Health professionals continue to see heart disease in some young people who have had COVID-19, those who have been vaccinated against the virus, and among student athletes, in general.
Cardiomyopathy is an inflammation and weakening in the walls of the heart.
The Centers for Disease Control and Prevention (CDC) in Atlanta has reviewed vaccine safety data weekly since the start of the U.S. vaccination program and cautions that cases among those who have received the COVID-19 vaccine are “mild and few.” The agency says the condition appears in males more than females, more often following the second shot in a two-dose regimen, and usually around four days after the vaccination.
Coronavirus-related cardiomyopathy was first observed last year in younger people when college athletes resumed play as the pandemic spread in the United States. College sport events generate significant revenues for colleges and universities, and some big schools that draw thousands into stadiums returned players to campus with the hope of public events resuming sooner than later.
In a study of college athletes conducted since last September, a higher incidence of cardiomyopathy, also called myocarditis, has been seen in athletes who contracted the coronavirus, or SARS-CoV-2. Symptoms include shortness of breath, weakness, tiredness, dizziness and abnormal heart rhythm, according to the Mayo Clinic in Minnesota.
“Myocarditis is a leading cause of sudden death in competitive athletes,” researchers wrote in JAMA Cardiology in May, adding, “Myocardial inflammation is known to occur with SARS-CoV-2,” the medical name for the coronavirus.
Another study published in the Journal of the American College of Cardiology in March found that more than one in three “previously healthy college athletes recovering from COVID-19 infection showed … resolving pericardial inflammation.”
Resolving is the key word here: Researchers concluded that “no athlete showed ... features to suggest an ongoing myocarditis,” or inflammation of the heart walls. Knowing when athletes should play or rest is important, and research has not nailed down the long-term effects yet, the researchers said.
“Further studies are needed to understand the clinical implications and long-term evolution of these abnormalities in uncomplicated COVID-19,” they wrote.
Pediatric cardiologist Geoffrey Rosenthal has observed myocarditis in young people, specifically during the pandemic. He has been the team cardiologist for the University of Maryland, College Park since 2020.
“Myocarditis is one of the more common causes of sudden death in athletes,” said Rosenthal.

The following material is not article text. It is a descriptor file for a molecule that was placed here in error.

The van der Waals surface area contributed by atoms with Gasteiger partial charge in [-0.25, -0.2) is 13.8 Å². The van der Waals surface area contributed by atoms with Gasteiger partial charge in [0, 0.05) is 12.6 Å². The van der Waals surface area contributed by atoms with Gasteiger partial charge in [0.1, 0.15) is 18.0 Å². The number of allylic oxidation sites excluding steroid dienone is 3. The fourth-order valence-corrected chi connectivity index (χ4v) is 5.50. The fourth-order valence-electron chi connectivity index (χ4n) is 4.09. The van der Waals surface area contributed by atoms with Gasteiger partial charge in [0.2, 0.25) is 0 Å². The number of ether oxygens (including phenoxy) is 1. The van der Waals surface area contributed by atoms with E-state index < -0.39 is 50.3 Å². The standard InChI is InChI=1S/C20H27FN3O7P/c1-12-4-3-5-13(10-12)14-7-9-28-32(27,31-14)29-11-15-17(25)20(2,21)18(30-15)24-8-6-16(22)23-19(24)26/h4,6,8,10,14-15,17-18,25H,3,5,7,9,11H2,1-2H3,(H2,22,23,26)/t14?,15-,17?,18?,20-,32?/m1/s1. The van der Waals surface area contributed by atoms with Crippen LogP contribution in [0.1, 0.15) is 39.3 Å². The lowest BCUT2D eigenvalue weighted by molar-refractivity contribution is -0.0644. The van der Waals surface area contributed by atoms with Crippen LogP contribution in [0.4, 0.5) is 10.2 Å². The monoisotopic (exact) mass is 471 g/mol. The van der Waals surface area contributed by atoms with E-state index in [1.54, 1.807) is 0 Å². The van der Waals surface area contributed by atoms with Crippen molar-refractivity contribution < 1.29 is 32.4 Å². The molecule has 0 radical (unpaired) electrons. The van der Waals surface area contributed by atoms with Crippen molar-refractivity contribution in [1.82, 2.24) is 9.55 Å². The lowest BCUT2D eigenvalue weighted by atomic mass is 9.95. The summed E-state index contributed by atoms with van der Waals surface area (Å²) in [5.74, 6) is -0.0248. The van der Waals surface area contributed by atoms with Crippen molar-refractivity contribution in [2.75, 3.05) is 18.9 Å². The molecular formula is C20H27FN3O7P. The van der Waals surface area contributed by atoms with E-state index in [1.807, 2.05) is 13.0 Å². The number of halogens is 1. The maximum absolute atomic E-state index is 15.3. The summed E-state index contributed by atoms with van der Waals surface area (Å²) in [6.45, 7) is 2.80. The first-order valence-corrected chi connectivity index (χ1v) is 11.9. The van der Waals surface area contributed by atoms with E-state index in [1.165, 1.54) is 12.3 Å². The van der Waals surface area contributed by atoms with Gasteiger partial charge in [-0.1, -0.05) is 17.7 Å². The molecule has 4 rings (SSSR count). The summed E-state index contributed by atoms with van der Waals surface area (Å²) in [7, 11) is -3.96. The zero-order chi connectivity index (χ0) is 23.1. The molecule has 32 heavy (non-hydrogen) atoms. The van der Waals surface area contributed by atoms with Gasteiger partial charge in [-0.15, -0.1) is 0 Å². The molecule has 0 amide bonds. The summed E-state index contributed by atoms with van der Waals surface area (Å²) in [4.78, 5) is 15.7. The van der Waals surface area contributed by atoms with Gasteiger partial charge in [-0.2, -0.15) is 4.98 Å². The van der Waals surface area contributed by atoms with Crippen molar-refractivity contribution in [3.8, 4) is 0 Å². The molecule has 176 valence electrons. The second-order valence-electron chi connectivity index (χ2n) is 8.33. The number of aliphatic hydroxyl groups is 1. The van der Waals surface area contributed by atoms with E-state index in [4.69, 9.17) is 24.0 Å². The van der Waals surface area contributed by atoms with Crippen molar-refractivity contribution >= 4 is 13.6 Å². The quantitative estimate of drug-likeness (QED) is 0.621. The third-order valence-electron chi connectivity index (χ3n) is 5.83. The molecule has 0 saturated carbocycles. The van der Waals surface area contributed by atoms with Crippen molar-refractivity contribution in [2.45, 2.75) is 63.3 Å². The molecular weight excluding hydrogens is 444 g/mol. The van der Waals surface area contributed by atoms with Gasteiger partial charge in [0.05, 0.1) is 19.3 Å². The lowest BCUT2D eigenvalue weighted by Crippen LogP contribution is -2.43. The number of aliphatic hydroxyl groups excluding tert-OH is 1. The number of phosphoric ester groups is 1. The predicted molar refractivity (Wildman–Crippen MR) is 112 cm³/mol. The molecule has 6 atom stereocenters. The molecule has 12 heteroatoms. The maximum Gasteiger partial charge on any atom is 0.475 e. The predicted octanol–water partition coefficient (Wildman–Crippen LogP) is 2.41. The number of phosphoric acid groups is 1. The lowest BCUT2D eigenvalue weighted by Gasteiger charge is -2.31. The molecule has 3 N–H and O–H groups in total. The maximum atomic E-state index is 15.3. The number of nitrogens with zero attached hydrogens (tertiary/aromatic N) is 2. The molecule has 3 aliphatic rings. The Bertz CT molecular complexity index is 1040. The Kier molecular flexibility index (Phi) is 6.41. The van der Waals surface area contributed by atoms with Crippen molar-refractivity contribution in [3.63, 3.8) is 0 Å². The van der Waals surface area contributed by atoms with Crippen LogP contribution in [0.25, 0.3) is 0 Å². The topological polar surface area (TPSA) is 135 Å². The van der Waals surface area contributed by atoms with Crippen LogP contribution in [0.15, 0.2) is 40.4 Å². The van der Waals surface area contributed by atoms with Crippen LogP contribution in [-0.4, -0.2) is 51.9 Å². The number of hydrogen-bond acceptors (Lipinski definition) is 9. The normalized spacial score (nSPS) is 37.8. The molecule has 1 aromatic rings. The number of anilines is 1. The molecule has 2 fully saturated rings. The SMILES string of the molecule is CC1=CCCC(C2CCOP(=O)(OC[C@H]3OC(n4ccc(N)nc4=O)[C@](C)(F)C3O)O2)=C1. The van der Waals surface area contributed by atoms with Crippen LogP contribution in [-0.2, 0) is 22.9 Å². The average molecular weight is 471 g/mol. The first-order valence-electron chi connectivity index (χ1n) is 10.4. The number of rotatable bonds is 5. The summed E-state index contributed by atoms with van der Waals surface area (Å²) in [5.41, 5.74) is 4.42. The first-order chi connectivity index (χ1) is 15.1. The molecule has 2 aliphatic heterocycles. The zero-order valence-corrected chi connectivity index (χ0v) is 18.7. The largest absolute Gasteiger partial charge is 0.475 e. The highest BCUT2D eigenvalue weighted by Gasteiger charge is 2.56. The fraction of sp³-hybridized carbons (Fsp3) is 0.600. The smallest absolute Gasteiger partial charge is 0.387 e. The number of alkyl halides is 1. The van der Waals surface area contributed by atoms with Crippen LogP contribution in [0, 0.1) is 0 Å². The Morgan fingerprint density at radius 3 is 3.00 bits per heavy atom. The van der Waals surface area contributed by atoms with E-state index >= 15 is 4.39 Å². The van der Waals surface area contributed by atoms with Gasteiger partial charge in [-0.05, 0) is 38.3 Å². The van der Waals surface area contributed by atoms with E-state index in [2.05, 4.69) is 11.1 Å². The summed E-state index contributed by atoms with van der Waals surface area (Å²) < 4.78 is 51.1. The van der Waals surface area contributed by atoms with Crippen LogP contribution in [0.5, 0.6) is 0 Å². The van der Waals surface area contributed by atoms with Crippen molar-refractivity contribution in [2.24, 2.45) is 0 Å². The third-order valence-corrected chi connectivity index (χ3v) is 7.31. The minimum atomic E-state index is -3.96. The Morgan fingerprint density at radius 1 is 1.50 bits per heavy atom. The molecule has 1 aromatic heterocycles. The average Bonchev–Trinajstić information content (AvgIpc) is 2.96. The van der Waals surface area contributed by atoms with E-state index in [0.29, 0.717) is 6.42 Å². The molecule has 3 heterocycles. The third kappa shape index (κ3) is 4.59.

“If someone had myocarditis, it’s one of the standard recommendations that they not exercise strenuously for three to six months after their diagnosis to allow time for their heart to heal, and lessen their risk of a sudden event,” he said.
The residual health of athletes who have had COVID is being assessed to try to understand the risks.
Ohio State University (OSU) was one of the big universities that brought players back to campus amid the pandemic and detected heart changes in athletes who tested positive for the infection.
It has led the effort to monitor athletes by overseeing a registry of nearly 1,600 COVID-19 positive athletes in the Big Ten sports conference, or a division of 14 colleges and universities among other divisions nationally.
Looking at a smaller sample of 37 athletes diagnosed with myocarditis, 28 didn’t exhibit symptoms, reported OSU.
Rosenthal noted that research and cooperation among universities has advanced detection of myocarditis among young people and student athletes, who are largely asymptomatic, by using magnetic resonance imaging (MRI). The University of Maryland adopted cardiac MRI screening for athletes before almost all other universities in the country as the pandemic was starting, he said.
“The EKG is normal, and their blood tests are normal, and their echo [cardiogram] is OK,” Rosenthal explained. “And then we get the MRI and find out that there's an abnormality that we weren't expecting, and that we never would have found out about had we not done the MRI.
“There's still a lot of cardiac work that's going on in the younger student population,” Rosenthal said.
And this advancement in detection will help other athletes, younger and older.
“There's also hope that it will inform our understanding of COVID in older athletes, in older and non-elite athletes. … the weekend warriors,” he said.
But this research will also help non-athletes whose jobs demand physical labor.
“Other populations that these results might help inform is the military and other professions and occupations in which physical activity is part of what people are doing,” Rosenthal said. “First responders, firefighters, policemen, you know, other people whose jobs have physical demands. In addition to gaining insight into the health of our student athletes what other populations can we help through this work?”